Since optical disks are usually removable and made by several vendors, optical disk recording parameters vary between disks such that a separate calibration is needed for each optical disk. Therefore, it is desirable to calibrate the laser for writing on each disk as it is received into (mounted) an optical disk drive. Usually such mounting is commanded by an attaching host processor. It is important to ensure that the attaching host processor does not wait very long before accessing a mounted optical disk. Accordingly, write calibration should be accomplished in a minimal time. In accordance with this invention, a calibration procedure is provided that enables one calibration to effect calibrations of a plurality of recording power levels.
Romeas et al, in U.S. Pat. No. 4,631,713, show recording binary test words on a write-once optical disk having a 1-0 monotonous repeated pattern to calibrate a laser for PPM recording. The durations of the respective "1" and "0" portions of the test pattern are measured. The laser write power that results in equality of the durations of the 1 and 0 portions is selected as the recording value.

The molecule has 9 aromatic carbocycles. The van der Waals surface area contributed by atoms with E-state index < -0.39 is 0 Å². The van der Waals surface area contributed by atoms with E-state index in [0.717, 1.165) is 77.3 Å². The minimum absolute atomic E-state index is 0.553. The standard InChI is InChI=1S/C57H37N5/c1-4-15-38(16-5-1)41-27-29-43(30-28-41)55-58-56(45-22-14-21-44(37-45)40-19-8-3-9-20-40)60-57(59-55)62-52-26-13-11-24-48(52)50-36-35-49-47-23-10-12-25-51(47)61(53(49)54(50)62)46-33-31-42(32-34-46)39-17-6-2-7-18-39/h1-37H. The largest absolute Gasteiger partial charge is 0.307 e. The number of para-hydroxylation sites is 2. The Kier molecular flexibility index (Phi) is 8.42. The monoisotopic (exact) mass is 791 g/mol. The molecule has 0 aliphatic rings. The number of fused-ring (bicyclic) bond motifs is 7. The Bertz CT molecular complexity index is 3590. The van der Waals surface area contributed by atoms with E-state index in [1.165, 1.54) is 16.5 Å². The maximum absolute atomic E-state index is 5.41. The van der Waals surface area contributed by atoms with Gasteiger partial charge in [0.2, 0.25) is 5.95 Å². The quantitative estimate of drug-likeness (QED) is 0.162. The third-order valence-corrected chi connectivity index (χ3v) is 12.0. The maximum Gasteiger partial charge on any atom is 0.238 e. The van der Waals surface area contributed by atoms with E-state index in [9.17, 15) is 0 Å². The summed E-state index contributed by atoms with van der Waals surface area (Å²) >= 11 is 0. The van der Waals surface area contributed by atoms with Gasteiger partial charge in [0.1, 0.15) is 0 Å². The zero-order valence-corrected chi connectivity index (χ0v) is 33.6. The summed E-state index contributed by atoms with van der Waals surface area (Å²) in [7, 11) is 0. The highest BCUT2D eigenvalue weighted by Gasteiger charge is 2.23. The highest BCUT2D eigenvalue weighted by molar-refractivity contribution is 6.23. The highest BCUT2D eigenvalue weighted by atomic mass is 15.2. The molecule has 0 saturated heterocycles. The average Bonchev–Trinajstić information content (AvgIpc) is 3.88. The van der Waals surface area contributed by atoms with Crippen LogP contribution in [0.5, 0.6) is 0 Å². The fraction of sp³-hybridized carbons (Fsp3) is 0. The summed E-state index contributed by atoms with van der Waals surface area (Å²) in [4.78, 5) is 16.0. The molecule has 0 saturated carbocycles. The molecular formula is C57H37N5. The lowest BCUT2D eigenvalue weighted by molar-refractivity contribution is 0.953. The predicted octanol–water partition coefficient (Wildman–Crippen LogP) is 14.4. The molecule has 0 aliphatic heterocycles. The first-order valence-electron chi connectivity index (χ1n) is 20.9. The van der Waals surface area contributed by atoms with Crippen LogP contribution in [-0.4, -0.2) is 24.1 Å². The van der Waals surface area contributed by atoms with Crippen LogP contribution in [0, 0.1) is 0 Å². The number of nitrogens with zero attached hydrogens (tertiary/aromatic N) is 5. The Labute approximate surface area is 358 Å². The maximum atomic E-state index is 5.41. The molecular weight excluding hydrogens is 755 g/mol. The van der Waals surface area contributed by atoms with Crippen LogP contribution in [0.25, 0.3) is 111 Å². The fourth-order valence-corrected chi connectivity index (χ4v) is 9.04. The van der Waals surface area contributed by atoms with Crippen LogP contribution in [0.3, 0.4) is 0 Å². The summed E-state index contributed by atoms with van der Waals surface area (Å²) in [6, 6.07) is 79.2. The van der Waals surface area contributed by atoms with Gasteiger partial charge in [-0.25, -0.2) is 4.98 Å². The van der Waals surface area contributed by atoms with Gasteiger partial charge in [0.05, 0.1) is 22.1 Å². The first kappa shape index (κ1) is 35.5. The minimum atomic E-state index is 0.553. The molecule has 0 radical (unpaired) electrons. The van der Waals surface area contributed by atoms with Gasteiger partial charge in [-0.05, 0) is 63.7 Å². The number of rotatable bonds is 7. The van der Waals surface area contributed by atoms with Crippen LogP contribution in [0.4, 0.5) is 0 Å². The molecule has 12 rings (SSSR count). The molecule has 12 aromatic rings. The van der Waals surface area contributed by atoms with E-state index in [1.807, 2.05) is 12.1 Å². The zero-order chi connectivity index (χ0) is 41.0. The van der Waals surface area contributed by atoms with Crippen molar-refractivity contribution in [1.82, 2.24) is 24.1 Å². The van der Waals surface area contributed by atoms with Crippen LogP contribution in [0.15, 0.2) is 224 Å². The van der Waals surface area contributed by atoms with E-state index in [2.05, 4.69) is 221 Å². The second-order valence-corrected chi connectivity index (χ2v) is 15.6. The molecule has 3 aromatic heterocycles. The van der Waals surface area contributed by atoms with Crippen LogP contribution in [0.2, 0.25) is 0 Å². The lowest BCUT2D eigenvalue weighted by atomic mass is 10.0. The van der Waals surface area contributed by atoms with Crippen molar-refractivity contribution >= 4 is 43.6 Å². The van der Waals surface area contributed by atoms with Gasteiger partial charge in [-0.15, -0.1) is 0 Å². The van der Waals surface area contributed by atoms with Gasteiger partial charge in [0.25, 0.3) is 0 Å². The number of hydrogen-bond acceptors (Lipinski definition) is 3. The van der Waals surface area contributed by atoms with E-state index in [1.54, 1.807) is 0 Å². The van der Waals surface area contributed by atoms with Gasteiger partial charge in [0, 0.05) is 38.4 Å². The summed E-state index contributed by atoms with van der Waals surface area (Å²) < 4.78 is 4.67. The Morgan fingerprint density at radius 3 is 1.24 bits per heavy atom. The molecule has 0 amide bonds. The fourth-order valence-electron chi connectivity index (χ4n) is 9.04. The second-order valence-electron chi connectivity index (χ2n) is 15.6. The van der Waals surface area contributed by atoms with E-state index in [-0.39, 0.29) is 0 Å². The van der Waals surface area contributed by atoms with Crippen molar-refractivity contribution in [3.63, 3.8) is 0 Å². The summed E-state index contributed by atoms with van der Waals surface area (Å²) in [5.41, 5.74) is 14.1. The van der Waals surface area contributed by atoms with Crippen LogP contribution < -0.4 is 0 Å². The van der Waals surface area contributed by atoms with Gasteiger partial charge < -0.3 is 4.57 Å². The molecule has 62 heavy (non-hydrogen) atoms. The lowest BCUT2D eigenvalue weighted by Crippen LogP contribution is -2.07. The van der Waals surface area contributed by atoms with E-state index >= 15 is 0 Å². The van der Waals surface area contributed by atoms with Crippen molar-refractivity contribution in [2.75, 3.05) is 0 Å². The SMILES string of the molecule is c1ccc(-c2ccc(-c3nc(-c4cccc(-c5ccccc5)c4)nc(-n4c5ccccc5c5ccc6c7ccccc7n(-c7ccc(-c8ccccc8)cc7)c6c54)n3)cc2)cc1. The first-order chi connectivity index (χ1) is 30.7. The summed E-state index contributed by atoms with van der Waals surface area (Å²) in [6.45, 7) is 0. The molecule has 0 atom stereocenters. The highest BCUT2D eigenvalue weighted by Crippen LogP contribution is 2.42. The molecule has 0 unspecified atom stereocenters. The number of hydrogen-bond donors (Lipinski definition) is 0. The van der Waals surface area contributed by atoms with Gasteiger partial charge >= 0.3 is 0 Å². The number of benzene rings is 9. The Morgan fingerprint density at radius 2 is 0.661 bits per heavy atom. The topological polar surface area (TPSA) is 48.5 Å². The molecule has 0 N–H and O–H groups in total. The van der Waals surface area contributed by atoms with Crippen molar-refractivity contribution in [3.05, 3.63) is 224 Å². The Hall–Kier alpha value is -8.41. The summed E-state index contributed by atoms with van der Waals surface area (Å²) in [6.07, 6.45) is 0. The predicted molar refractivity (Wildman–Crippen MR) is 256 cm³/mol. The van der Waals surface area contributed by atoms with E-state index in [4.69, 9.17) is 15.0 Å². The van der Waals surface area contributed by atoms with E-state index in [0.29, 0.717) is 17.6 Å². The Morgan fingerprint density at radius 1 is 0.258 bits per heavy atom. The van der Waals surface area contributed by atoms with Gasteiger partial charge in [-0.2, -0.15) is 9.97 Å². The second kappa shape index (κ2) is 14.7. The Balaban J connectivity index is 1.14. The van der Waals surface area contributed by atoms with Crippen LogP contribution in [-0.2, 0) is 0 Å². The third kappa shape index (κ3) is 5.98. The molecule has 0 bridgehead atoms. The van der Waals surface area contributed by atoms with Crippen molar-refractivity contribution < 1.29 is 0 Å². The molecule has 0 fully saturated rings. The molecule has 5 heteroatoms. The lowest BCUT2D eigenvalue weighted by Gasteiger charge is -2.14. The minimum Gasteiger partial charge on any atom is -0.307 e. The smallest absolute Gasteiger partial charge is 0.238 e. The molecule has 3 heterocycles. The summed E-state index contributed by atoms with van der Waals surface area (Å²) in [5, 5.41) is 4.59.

Bletscher, Jr. et al in U.S. Pat. No. 5,070,495 show an extensive calibration system for PPM recording based on symmetrical parameters in calibration patterns.
Call et al in U.S. Pat. No. 5,185,734 shows calibrating a DAC (digital to analog converter) to supply a given output analog signal for any input digital value within a range of input digital values. This calibration means that input digital values can be used to activate a calibrated DAC to produce accurate analog laser-drive signals to diverse power levels.